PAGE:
Amateur Mathematician Cracks A Longstanding Math Problem


Tom Hale

Tom is a writer in London with a Master's degree in Journalism whose editorial work covers anything from health and the environment to technology and archaeology.

Senior Journalist

For the first time in decades, there's been a breakthrough with the “Hadwiger-Nelson problem.” Aubrey de Grey/arXiv 

After decades of stalemate, someone has made a breakthrough with the “Hadwiger-Nelson problem”, a fiendishly difficult mathematical problem that has remained unanswered since 1950. Most incredibly of all, the person who figured it out isn’t strictly even a mathematician, he’s a British computer scientist-turned-biologist who spends most of his energy trying to engineer a "cure" for aging. 

Aubrey de Grey has recently helped to solve this decade-old dilemma in a paper called “The Chromatic Number of the Plane is at least 5”. The study has not yet been independently peer-reviewed, but you can find a preprint of the paper on arXiv.


The mathematical conundrum sounds relatively straightforward to the uninitiated but make no mistake, professional mathematicians have been unable to crack it for almost 70 years. Here’s how it goes: imagine a collection of points connected by lines of exactly the same length. If you were to color all the points, with no two connecting dots being the same color, how many different colors are required to color in an infinite plane?

Live Forever: de Grey speaking at a conference in 2012. SHARED Conference/Flickr; CC BY-SA 2.0

Over the years, scientists have whittled down the estimation for the number of colors to somewhere between four and seven. Now, de Grey has shown that it is not possible to color all the points with just four different colors. Therefore, the minimum number of colors needed is at least five. Considering that researchers have been at a total standstill with this problem for decades, this is a pretty big breakthrough.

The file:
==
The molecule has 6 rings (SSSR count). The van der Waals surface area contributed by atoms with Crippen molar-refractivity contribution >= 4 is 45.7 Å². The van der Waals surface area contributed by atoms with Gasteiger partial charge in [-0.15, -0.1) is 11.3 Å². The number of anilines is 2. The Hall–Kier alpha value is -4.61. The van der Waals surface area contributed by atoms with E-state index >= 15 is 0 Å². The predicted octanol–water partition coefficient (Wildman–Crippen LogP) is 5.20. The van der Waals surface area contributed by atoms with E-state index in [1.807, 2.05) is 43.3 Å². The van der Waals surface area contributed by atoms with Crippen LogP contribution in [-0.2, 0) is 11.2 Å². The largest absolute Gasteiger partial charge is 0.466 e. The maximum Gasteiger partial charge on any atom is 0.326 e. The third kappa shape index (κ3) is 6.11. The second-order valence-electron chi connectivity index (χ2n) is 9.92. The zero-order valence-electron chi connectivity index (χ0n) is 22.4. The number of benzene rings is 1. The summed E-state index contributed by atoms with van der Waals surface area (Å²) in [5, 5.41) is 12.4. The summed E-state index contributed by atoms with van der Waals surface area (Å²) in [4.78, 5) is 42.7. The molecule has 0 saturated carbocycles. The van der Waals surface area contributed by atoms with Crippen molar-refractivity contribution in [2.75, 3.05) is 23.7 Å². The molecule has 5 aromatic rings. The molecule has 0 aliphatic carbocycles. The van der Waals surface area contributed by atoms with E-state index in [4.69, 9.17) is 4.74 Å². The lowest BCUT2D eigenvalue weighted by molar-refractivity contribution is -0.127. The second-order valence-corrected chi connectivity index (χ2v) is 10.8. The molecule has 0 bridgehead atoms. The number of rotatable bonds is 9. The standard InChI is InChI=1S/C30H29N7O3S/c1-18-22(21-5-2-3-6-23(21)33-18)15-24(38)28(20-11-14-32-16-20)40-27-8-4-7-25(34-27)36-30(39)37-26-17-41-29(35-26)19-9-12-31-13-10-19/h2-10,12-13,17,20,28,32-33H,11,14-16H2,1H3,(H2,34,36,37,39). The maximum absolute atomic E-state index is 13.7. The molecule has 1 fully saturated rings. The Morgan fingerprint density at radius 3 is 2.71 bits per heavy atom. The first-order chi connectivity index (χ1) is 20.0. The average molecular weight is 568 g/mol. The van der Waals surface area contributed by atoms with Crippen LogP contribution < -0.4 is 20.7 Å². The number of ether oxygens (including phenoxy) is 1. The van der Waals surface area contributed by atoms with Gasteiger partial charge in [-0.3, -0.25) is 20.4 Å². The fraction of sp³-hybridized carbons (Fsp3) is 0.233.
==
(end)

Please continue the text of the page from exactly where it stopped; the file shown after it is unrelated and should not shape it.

The discovery was made by playing around with a Moser spindle, a pattern that’s composed of seven dots and 11 edges. Using computer software, de Grey fused copies of the Moser spindle into a vast web of 20,425 connected points. He was then able to use this to show that at least five colors were needed to color in the dots using the “rules of the game”.

“I got extraordinarily lucky,” de Grey told Quanta Magazine. “It’s not every day that somebody comes up with the solution to a 60-year-old problem.”


When he isn’t busy cracking mind-melting math problems in his spare time, de Grey works on pioneering research geared towards extending the human lifespan. One of the 55-year-old scientist's biggest claims is that humans have the potential to live to the ripe old age of 1,000 years. It’s a bold claim, and his work isn’t without its critics, but de Grey continues to publish and promote some of the most pioneering regenerative medicine in the world.

[H/T: Quanta Magazine]


  • tag
  • math,

  • puzzle,

  • maths,

  • immortality,

  • mathematical puzzle,

  • mathematician,

  • Aubrey de Grey,

  • biologist